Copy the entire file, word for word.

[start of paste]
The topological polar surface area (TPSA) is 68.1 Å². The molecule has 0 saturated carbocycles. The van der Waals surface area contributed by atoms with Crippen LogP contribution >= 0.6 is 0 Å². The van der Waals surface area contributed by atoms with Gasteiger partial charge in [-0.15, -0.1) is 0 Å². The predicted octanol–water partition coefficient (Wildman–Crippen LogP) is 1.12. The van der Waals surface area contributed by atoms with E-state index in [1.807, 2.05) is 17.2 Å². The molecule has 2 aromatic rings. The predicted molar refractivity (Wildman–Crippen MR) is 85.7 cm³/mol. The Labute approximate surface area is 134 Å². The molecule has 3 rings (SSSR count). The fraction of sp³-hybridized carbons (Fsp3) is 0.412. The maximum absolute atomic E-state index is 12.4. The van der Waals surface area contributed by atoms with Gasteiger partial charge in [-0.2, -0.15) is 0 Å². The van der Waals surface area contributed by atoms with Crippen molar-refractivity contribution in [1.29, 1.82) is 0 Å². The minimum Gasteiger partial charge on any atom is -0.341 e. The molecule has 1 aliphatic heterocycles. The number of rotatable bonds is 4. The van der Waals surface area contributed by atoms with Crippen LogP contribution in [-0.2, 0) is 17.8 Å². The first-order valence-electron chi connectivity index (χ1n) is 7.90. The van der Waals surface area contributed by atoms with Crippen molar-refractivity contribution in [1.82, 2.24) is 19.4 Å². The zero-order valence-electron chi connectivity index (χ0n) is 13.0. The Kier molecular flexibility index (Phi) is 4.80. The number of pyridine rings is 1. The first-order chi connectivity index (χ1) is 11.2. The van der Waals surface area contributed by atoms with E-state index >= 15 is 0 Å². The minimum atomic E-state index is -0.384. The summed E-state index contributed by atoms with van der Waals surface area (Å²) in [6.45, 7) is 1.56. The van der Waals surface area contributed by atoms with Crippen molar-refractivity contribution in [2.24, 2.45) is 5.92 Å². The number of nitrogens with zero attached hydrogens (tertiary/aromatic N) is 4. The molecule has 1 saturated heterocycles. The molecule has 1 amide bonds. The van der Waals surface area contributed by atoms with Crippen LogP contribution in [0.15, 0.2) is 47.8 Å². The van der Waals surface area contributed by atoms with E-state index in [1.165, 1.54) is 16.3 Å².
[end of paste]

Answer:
The topological polar surface area (TPSA) is 68.1 Å². The molecule has 0 saturated carbocycles. The van der Waals surface area contributed by atoms with Crippen LogP contribution >= 0.6 is 0 Å². The van der Waals surface area contributed by atoms with Gasteiger partial charge in [-0.15, -0.1) is 0 Å². The predicted octanol–water partition coefficient (Wildman–Crippen LogP) is 1.12. The van der Waals surface area contributed by atoms with E-state index in [1.807, 2.05) is 17.2 Å². The molecule has 2 aromatic rings. The predicted molar refractivity (Wildman–Crippen MR) is 85.7 cm³/mol. The Labute approximate surface area is 134 Å². The molecule has 3 rings (SSSR count). The fraction of sp³-hybridized carbons (Fsp3) is 0.412. The maximum absolute atomic E-state index is 12.4. The van der Waals surface area contributed by atoms with Gasteiger partial charge in [-0.2, -0.15) is 0 Å². The van der Waals surface area contributed by atoms with Crippen molar-refractivity contribution in [1.29, 1.82) is 0 Å². The minimum Gasteiger partial charge on any atom is -0.341 e. The molecule has 1 aliphatic heterocycles. The number of rotatable bonds is 4. The van der Waals surface area contributed by atoms with Crippen LogP contribution in [-0.2, 0) is 17.8 Å². The first-order valence-electron chi connectivity index (χ1n) is 7.90. The van der Waals surface area contributed by atoms with Crippen molar-refractivity contribution in [1.82, 2.24) is 19.4 Å². The zero-order valence-electron chi connectivity index (χ0n) is 13.0. The Kier molecular flexibility index (Phi) is 4.80. The number of pyridine rings is 1. The first-order chi connectivity index (χ1) is 11.2. The van der Waals surface area contributed by atoms with E-state index >= 15 is 0 Å². The minimum atomic E-state index is -0.384. The summed E-state index contributed by atoms with van der Waals surface area (Å²) in [6.45, 7) is 1.56. The van der Waals surface area contributed by atoms with Crippen molar-refractivity contribution in [2.24, 2.45) is 5.92 Å². The number of nitrogens with zero attached hydrogens (tertiary/aromatic N) is 4. The molecule has 1 saturated heterocycles. The molecule has 1 amide bonds. The van der Waals surface area contributed by atoms with Crippen LogP contribution in [0.15, 0.2) is 47.8 Å². The van der Waals surface area contributed by atoms with E-state index in [1.165, 1.54) is 16.3 Å².